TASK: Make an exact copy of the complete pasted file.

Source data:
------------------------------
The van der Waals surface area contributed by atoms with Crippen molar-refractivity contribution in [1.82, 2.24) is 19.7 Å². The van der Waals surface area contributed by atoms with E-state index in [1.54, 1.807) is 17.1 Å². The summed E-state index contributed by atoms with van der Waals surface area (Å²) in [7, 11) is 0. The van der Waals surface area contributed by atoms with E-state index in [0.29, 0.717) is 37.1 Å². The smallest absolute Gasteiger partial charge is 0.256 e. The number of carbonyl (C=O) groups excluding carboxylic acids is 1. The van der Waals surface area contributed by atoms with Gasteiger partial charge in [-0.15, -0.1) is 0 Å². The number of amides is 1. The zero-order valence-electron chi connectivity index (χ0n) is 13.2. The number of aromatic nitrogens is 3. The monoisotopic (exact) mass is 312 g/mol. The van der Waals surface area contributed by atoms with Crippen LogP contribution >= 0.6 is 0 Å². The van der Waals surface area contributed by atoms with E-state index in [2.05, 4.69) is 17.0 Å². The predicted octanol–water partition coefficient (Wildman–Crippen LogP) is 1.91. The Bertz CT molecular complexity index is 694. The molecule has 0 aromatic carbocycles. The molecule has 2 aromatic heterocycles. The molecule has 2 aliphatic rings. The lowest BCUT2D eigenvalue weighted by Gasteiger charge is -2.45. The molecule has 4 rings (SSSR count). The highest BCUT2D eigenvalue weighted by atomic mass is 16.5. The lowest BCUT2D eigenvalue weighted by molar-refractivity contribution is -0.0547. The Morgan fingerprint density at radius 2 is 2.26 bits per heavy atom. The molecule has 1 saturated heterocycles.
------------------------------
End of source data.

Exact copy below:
The van der Waals surface area contributed by atoms with Crippen molar-refractivity contribution in [1.82, 2.24) is 19.7 Å². The van der Waals surface area contributed by atoms with E-state index in [1.54, 1.807) is 17.1 Å². The summed E-state index contributed by atoms with van der Waals surface area (Å²) in [7, 11) is 0. The van der Waals surface area contributed by atoms with E-state index in [0.29, 0.717) is 37.1 Å². The smallest absolute Gasteiger partial charge is 0.256 e. The number of carbonyl (C=O) groups excluding carboxylic acids is 1. The van der Waals surface area contributed by atoms with Gasteiger partial charge in [-0.15, -0.1) is 0 Å². The number of amides is 1. The zero-order valence-electron chi connectivity index (χ0n) is 13.2. The number of aromatic nitrogens is 3. The monoisotopic (exact) mass is 312 g/mol. The van der Waals surface area contributed by atoms with Crippen LogP contribution >= 0.6 is 0 Å². The van der Waals surface area contributed by atoms with E-state index in [2.05, 4.69) is 17.0 Å². The predicted octanol–water partition coefficient (Wildman–Crippen LogP) is 1.91. The Bertz CT molecular complexity index is 694. The molecule has 0 aromatic carbocycles. The molecule has 2 aromatic heterocycles. The molecule has 2 aliphatic rings. The lowest BCUT2D eigenvalue weighted by Gasteiger charge is -2.45. The molecule has 4 rings (SSSR count). The highest BCUT2D eigenvalue weighted by atomic mass is 16.5. The lowest BCUT2D eigenvalue weighted by molar-refractivity contribution is -0.0547. The Morgan fingerprint density at radius 2 is 2.26 bits per heavy atom. The molecule has 1 saturated heterocycles.